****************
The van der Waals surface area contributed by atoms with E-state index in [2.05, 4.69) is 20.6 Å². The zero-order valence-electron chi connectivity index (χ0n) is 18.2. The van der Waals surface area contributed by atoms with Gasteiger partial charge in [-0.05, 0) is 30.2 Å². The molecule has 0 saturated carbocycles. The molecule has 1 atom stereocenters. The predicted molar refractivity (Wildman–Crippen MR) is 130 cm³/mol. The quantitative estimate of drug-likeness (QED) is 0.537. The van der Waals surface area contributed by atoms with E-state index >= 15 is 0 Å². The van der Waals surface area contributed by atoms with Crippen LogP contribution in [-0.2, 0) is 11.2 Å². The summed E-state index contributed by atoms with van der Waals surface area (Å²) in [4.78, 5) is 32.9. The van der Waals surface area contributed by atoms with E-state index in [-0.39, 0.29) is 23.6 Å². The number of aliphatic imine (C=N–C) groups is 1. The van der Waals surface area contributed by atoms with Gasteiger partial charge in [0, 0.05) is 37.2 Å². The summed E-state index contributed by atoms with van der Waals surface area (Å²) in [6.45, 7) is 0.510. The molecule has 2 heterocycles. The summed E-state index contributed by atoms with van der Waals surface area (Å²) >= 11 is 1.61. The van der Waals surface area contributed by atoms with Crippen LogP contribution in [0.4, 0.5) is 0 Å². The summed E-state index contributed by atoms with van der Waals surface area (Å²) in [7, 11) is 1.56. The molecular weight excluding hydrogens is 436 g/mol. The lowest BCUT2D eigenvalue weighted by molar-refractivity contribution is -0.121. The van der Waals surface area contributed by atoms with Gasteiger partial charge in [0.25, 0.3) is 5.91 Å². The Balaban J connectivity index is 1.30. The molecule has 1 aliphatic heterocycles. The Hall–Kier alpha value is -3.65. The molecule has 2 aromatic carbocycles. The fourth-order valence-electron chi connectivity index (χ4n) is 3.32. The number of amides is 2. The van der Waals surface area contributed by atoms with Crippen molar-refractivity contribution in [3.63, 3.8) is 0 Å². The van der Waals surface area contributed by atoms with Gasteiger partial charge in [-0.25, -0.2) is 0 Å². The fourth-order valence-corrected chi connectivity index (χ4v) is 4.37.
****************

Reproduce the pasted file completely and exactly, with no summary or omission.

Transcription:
The van der Waals surface area contributed by atoms with E-state index in [2.05, 4.69) is 20.6 Å². The zero-order valence-electron chi connectivity index (χ0n) is 18.2. The van der Waals surface area contributed by atoms with Gasteiger partial charge in [-0.05, 0) is 30.2 Å². The molecule has 0 saturated carbocycles. The molecule has 1 atom stereocenters. The predicted molar refractivity (Wildman–Crippen MR) is 130 cm³/mol. The quantitative estimate of drug-likeness (QED) is 0.537. The van der Waals surface area contributed by atoms with E-state index >= 15 is 0 Å². The van der Waals surface area contributed by atoms with Crippen LogP contribution in [-0.2, 0) is 11.2 Å². The summed E-state index contributed by atoms with van der Waals surface area (Å²) in [4.78, 5) is 32.9. The van der Waals surface area contributed by atoms with E-state index in [-0.39, 0.29) is 23.6 Å². The number of aliphatic imine (C=N–C) groups is 1. The van der Waals surface area contributed by atoms with Gasteiger partial charge in [0, 0.05) is 37.2 Å². The summed E-state index contributed by atoms with van der Waals surface area (Å²) in [6.45, 7) is 0.510. The molecule has 2 heterocycles. The summed E-state index contributed by atoms with van der Waals surface area (Å²) >= 11 is 1.61. The van der Waals surface area contributed by atoms with Crippen LogP contribution in [0.4, 0.5) is 0 Å². The summed E-state index contributed by atoms with van der Waals surface area (Å²) in [7, 11) is 1.56. The molecular weight excluding hydrogens is 436 g/mol. The lowest BCUT2D eigenvalue weighted by molar-refractivity contribution is -0.121. The van der Waals surface area contributed by atoms with Gasteiger partial charge in [0.25, 0.3) is 5.91 Å². The Balaban J connectivity index is 1.30. The molecule has 1 aliphatic heterocycles. The Hall–Kier alpha value is -3.65. The molecule has 2 aromatic carbocycles. The fourth-order valence-electron chi connectivity index (χ4n) is 3.32. The number of amides is 2. The van der Waals surface area contributed by atoms with Crippen molar-refractivity contribution in [3.63, 3.8) is 0 Å². The van der Waals surface area contributed by atoms with Gasteiger partial charge in [-0.25, -0.2) is 0 Å². The fourth-order valence-corrected chi connectivity index (χ4v) is 4.37.